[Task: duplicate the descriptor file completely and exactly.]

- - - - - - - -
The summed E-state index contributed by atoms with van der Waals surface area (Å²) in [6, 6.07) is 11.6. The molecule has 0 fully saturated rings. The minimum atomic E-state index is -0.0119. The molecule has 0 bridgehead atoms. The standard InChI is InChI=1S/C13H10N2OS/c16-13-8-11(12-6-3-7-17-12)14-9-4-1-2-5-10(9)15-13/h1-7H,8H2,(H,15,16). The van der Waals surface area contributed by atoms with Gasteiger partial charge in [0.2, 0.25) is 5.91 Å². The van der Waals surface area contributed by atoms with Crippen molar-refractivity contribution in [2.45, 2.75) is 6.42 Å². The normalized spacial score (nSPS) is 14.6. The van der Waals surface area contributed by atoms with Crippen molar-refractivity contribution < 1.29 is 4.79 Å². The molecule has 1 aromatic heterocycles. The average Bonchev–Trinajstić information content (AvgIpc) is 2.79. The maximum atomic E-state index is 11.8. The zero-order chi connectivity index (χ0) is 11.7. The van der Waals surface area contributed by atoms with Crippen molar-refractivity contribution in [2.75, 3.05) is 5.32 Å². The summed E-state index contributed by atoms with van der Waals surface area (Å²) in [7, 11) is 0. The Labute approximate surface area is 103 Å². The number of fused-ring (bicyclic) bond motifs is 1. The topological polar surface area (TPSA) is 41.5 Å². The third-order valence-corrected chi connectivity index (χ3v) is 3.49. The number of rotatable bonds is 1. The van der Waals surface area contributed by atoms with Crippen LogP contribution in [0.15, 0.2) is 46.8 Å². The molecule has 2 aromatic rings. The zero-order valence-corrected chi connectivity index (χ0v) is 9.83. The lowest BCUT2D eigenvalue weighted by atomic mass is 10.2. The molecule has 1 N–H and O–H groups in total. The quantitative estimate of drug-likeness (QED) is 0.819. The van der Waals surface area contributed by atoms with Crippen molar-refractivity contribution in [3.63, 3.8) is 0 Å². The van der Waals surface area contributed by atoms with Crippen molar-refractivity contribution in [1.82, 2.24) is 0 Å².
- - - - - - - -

The summed E-state index contributed by atoms with van der Waals surface area (Å²) in [6, 6.07) is 11.6. The molecule has 0 fully saturated rings. The minimum atomic E-state index is -0.0119. The molecule has 0 bridgehead atoms. The standard InChI is InChI=1S/C13H10N2OS/c16-13-8-11(12-6-3-7-17-12)14-9-4-1-2-5-10(9)15-13/h1-7H,8H2,(H,15,16). The van der Waals surface area contributed by atoms with Gasteiger partial charge in [0.2, 0.25) is 5.91 Å². The van der Waals surface area contributed by atoms with Crippen molar-refractivity contribution in [2.45, 2.75) is 6.42 Å². The normalized spacial score (nSPS) is 14.6. The van der Waals surface area contributed by atoms with Crippen molar-refractivity contribution < 1.29 is 4.79 Å². The molecule has 1 aromatic heterocycles. The average Bonchev–Trinajstić information content (AvgIpc) is 2.79. The maximum atomic E-state index is 11.8. The zero-order chi connectivity index (χ0) is 11.7. The van der Waals surface area contributed by atoms with Crippen molar-refractivity contribution in [2.75, 3.05) is 5.32 Å². The summed E-state index contributed by atoms with van der Waals surface area (Å²) in [7, 11) is 0. The Labute approximate surface area is 103 Å². The number of fused-ring (bicyclic) bond motifs is 1. The topological polar surface area (TPSA) is 41.5 Å². The third-order valence-corrected chi connectivity index (χ3v) is 3.49. The number of rotatable bonds is 1. The van der Waals surface area contributed by atoms with Crippen LogP contribution in [0.15, 0.2) is 46.8 Å². The molecule has 2 aromatic rings. The zero-order valence-corrected chi connectivity index (χ0v) is 9.83. The lowest BCUT2D eigenvalue weighted by atomic mass is 10.2. The molecule has 1 N–H and O–H groups in total. The quantitative estimate of drug-likeness (QED) is 0.819. The van der Waals surface area contributed by atoms with Crippen molar-refractivity contribution in [3.63, 3.8) is 0 Å². The van der Waals surface area contributed by atoms with Crippen molar-refractivity contribution in [1.82, 2.24) is 0 Å².